Lawrence Twp. Asks State To Release Municipality's Energy Tax Money

July 13, 2023 0 By JohnValbyNation

LAWRENCEVILLE, NJ — Mayor John Ryan has joined over 400 mayors from across the state, in urging Gov. Phil Murphy and the legislature to release hundreds of dollars they say the state is withholding from local government.

In an open letter, mayors cutting across party lines have argued that the state is accumulating utility fees that rightfully belong to the local governments. This money, the mayors say, is a necessary first step in addressing property tax affordability and offsetting other costs.

The letter was issued by the New Jersey State League of Municipalities (NJLM), the New Jersey Conference of Mayors (NJCM), and the New Jersey Urban Mayor’s Association (NJUMA). It was spearheaded by East Windsor Mayor Janice S Mironov, who is the immediate past president of the NJCM and NJLM; Paul Muir, Mayor of Bethlehem Township and President of NJCM among others.

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The request is not unique. The elected officials are simply asking the state to fully fund the Energy Tax Receipts Property Tax Relief Act in the FY24 state budget. The mayors are seeking over $350 million in utility tax, which has been annually diverted from towns, to be included in the 2024 budget.

Years ago, municipalities collected taxes from utility companies that utilize the public right-of-way. These taxes were no different than property taxes that are paid by people who own land in the township.

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In the 80s the state made itself the collecting agent for these taxes, promising to return the proceeds to municipalities for property tax relief.

“The governing body of Lawrence Township supports and joins the advocacy of Mayor Mironov and all of the municipalities seeking the full restoration of the ETRPTRF to municipalities effective 2024,” Township Manager Kevin Nerwinski told Patch.

“The challenges municipalities face every year in crafting budgets that must maintain services, address public safety issues, and improve infrastructure is daunting due to statutory caps on tax increases. Restoring the total balance of the fund to our towns is essential to our future success.”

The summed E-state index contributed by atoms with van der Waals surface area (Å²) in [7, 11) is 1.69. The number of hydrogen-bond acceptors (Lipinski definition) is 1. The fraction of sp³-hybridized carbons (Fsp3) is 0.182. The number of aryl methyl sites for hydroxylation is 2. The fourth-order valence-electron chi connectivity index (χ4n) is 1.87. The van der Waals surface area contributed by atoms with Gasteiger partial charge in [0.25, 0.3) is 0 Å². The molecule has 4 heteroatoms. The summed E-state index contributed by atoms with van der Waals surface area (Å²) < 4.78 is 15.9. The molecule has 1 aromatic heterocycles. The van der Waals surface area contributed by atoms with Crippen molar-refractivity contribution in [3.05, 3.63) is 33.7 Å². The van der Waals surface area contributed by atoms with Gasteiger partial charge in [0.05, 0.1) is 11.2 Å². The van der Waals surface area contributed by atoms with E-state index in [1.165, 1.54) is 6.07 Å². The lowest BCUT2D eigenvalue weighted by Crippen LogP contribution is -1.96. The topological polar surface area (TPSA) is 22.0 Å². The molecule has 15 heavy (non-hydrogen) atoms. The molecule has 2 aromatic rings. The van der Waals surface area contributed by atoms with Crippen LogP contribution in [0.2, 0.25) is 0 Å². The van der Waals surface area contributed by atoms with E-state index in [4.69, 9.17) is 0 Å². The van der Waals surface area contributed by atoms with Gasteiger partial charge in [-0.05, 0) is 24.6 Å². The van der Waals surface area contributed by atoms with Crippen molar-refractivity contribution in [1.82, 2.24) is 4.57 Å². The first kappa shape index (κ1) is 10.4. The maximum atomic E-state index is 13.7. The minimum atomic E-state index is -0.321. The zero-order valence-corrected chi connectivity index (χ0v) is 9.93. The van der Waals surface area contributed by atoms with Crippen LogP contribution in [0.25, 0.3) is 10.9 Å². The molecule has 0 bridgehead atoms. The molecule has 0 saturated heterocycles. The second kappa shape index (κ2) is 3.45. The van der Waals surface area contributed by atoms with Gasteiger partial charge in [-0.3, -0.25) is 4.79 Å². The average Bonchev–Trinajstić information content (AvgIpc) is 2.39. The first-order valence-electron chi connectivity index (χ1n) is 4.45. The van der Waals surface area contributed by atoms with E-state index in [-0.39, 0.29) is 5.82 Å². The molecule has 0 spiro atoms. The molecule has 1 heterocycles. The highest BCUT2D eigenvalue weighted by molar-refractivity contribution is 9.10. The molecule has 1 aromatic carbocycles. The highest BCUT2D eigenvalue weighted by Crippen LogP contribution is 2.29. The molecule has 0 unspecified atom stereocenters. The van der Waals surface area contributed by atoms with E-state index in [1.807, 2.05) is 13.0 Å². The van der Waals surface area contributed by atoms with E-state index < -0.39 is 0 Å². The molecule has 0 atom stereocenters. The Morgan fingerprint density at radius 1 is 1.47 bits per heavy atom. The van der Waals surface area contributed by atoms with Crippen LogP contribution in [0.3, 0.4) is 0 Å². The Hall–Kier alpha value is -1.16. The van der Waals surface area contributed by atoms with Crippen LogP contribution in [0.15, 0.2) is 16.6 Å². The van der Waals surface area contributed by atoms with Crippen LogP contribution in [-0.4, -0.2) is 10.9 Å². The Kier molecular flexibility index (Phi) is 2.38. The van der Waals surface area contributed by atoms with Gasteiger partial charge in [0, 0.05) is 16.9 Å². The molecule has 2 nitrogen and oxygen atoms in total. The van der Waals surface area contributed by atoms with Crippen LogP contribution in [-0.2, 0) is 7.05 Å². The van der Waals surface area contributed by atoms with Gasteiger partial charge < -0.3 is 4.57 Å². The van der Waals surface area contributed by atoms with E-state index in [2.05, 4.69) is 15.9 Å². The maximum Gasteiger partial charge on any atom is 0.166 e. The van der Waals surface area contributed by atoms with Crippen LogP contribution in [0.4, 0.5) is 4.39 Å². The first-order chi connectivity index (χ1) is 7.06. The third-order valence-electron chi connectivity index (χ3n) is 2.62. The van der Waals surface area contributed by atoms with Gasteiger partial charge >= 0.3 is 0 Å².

Some mayors have been asking the state to return the money due to them for years now. But since the state sits on a surplus currently, more mayors have joined the chorus in urging the legislature to return the funds.

“Just as municipalities collect property taxes for the benefit of school districts, counties, and other entities; the State is supposed to collect Energy Taxes for the benefit of municipal governments,” the mayors said in their letter.

For years, State officials from both sides of the aisle have diverted funding from Energy Taxes to plug holes in the State budget and to fund State programs. The mayors believe the restoration of this funding to municipalities is long overdue and it would bring funding for all municipalities back to 2008 levels.

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Many Municipal governments across the state are facing financial challenges and difficulties, including the dramatic hike in healthcare premium costs for employees, huge pension increases, skyrocketing costs for solid waste and recycling collection and disposal, increased insurance costs, new state environmental mandated costs, and much more. All these costs will ultimately be borne by property taxpayers without relief, the mayors argue.

“Local officials are clearly committed to limiting their reliance on increased property taxes while bearing the responsibility to provide for local needs including critical public safety and health needs of the community,” the mayors said in their letter.

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